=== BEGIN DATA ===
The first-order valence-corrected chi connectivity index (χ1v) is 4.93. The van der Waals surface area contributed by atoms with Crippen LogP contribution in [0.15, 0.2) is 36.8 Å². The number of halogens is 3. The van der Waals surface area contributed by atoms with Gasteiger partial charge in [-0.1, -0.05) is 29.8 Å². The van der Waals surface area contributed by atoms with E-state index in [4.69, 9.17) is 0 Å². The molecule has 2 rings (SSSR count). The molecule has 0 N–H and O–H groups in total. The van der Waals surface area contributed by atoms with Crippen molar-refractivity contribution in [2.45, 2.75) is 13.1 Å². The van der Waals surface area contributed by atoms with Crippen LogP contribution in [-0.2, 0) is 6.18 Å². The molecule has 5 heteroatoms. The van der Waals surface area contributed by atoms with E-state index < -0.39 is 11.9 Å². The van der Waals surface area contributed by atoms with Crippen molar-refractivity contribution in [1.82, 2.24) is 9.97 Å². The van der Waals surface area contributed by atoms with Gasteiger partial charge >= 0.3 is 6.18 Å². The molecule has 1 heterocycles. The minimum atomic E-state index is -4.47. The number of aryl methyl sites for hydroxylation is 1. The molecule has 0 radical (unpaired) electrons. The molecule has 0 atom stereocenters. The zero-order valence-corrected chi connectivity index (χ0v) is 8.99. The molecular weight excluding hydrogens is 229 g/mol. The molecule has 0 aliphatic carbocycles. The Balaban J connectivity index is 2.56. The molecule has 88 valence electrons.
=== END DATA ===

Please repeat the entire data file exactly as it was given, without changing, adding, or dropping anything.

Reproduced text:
The first-order valence-corrected chi connectivity index (χ1v) is 4.93. The van der Waals surface area contributed by atoms with Crippen LogP contribution in [0.15, 0.2) is 36.8 Å². The number of halogens is 3. The van der Waals surface area contributed by atoms with Gasteiger partial charge in [-0.1, -0.05) is 29.8 Å². The van der Waals surface area contributed by atoms with E-state index in [4.69, 9.17) is 0 Å². The molecule has 2 rings (SSSR count). The molecule has 0 N–H and O–H groups in total. The van der Waals surface area contributed by atoms with Crippen molar-refractivity contribution in [2.45, 2.75) is 13.1 Å². The van der Waals surface area contributed by atoms with Crippen LogP contribution in [-0.2, 0) is 6.18 Å². The molecule has 5 heteroatoms. The van der Waals surface area contributed by atoms with E-state index < -0.39 is 11.9 Å². The van der Waals surface area contributed by atoms with Crippen molar-refractivity contribution in [1.82, 2.24) is 9.97 Å². The van der Waals surface area contributed by atoms with Gasteiger partial charge >= 0.3 is 6.18 Å². The molecule has 1 heterocycles. The minimum atomic E-state index is -4.47. The number of aryl methyl sites for hydroxylation is 1. The molecule has 0 radical (unpaired) electrons. The molecule has 0 atom stereocenters. The zero-order valence-corrected chi connectivity index (χ0v) is 8.99. The molecular weight excluding hydrogens is 229 g/mol. The molecule has 0 aliphatic carbocycles. The Balaban J connectivity index is 2.56. The molecule has 88 valence electrons.